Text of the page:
I’m nice to the server, he studies late into the night but can’t focus, he’s broken three plates and the cook forgot the food, yet it’s his fault.

I’m nice to the cab driver, he isn’t able to pay his son’s school fee, Uber doesn’t treat him fairly.

I’m nice to the mechanic, he hasn’t had a meal in two days, grease and oil aren’t pretty

I’m nice to the labourer, he hasn’t taken a break since dawn, clean water and a good roof seem like dreams in another world

I’m nice to man who’s singing a song and walking by, the song reminds him of simpler times, his addiction wasn’t an issue and his sons still spoke to him

I’m nice to the schoolboy, he forgot his lunch and he can’t seem to find his favorite pen and he’s late to class too!

I’m nice to the teacher, she’s been grading papers through the night, she’s sick and tired but full of passion

I’m nice to the doctor, his surgeries haven’t gone fine today, it isn’t his fault.

I’m nice to the immigrant from Nepal, it’s Nepali New Year and he’s far away from his only son.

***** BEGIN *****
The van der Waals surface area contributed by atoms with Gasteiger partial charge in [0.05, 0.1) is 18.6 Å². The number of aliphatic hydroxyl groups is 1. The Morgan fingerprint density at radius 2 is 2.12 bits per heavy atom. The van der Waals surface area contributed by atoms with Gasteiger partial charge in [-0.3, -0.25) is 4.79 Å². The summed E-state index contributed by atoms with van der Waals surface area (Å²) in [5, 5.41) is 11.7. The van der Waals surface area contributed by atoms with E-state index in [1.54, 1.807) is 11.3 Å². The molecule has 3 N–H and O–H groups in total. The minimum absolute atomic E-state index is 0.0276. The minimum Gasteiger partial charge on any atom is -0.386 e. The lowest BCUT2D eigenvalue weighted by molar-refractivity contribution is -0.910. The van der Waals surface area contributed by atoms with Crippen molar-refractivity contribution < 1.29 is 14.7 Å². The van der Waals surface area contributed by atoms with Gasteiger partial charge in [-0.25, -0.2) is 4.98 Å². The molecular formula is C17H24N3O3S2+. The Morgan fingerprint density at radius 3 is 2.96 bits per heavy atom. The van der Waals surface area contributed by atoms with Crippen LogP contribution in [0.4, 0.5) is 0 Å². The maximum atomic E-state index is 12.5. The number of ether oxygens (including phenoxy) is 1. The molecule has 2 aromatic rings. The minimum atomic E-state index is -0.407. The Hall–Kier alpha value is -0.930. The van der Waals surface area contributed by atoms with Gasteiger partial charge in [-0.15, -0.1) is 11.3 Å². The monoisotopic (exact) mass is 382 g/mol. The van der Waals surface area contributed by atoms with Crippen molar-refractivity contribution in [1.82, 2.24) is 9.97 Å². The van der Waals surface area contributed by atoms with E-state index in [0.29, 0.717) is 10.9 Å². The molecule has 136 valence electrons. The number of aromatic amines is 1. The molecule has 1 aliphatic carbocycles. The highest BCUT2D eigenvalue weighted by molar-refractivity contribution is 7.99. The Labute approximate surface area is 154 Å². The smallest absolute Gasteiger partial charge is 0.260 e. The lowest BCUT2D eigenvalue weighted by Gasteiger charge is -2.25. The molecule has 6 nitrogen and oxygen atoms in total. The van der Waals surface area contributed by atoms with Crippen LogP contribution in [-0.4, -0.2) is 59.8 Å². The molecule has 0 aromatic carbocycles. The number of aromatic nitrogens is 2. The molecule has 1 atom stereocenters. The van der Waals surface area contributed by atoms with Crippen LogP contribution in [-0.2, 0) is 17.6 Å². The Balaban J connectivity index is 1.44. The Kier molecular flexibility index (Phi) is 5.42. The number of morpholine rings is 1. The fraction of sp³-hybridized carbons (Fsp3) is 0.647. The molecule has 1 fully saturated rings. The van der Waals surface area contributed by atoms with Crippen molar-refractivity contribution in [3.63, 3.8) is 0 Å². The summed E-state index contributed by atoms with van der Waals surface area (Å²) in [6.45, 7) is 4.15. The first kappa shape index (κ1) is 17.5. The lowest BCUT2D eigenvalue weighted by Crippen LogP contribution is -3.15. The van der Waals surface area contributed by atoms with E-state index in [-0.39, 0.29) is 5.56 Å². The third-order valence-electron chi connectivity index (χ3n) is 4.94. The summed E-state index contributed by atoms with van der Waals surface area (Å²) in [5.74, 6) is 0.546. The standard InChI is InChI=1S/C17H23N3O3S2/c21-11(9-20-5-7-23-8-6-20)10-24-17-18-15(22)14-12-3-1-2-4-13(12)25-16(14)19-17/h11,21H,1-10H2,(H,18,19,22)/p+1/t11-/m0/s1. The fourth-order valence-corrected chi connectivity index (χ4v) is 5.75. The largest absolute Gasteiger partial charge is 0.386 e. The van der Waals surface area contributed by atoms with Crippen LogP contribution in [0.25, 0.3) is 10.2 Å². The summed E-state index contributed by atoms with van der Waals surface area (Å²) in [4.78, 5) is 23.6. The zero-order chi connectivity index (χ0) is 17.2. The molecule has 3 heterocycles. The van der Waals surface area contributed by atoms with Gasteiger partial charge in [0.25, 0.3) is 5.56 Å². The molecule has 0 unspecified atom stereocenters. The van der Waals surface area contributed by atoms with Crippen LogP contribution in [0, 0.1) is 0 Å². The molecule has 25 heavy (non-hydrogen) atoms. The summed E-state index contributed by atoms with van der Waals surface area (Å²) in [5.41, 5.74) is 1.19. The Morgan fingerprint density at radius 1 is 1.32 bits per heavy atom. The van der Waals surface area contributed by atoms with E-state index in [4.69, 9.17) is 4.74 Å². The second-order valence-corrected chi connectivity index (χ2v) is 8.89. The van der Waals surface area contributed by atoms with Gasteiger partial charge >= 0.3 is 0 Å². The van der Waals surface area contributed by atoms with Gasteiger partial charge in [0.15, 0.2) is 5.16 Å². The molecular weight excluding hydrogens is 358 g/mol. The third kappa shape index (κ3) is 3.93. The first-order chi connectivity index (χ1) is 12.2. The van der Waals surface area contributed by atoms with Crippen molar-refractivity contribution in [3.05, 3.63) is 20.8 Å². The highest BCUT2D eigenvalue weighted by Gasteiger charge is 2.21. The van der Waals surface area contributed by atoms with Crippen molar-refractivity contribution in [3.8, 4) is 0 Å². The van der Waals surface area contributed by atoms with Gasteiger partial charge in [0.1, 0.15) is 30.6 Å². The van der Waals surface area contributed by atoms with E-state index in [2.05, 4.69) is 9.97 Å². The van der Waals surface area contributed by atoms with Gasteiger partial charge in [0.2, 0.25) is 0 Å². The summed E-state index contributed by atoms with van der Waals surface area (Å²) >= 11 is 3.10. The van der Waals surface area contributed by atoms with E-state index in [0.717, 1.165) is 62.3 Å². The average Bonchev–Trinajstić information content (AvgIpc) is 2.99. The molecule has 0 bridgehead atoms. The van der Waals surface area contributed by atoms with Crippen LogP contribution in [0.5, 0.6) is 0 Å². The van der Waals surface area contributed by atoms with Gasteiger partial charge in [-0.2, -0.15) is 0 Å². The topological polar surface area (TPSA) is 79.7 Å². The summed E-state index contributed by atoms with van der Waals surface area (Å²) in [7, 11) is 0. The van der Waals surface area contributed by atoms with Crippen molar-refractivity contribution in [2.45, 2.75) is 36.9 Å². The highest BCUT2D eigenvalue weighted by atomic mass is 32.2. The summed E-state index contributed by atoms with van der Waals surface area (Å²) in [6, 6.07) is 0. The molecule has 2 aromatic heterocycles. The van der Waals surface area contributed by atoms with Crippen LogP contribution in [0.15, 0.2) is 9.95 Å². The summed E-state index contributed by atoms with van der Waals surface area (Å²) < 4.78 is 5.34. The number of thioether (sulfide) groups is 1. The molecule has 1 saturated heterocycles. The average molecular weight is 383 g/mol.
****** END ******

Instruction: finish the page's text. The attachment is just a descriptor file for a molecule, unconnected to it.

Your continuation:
I’m nice to the Gardner, he takes perfect care of his flowers but he can’t afford to do the same for his family

I’m nice to the policeman, he’s seen things which he wishes he never had, he’s disturbed and angry but he can’t help

I’m nice to the artist, his best piece of art was slammed by an art critic

I’m nice to the musician, hours of practice still won’t get him a decent job

I’m nice to the dancer, her feet are sore, but the show must go on

I’m nice to the man at the gym, his clothes no longer fit, but he’s determined to prove them all wrong

I’m nice to people, everyone has their own struggles, aspirations and goals they are trying to overcome, it’s a cruel world out there, we can all do with some more love.💛

I’m a human

I’m a Hindu, I celebrate Holi, Diwali and I visit almost every temple I get a chance to go to, I’m always curious to learn more of the Vedas and one of my favorite quotes is from the Rigveda-” May all be happy, May all be free of Illness, May all see what is auspicious, May no one suffer”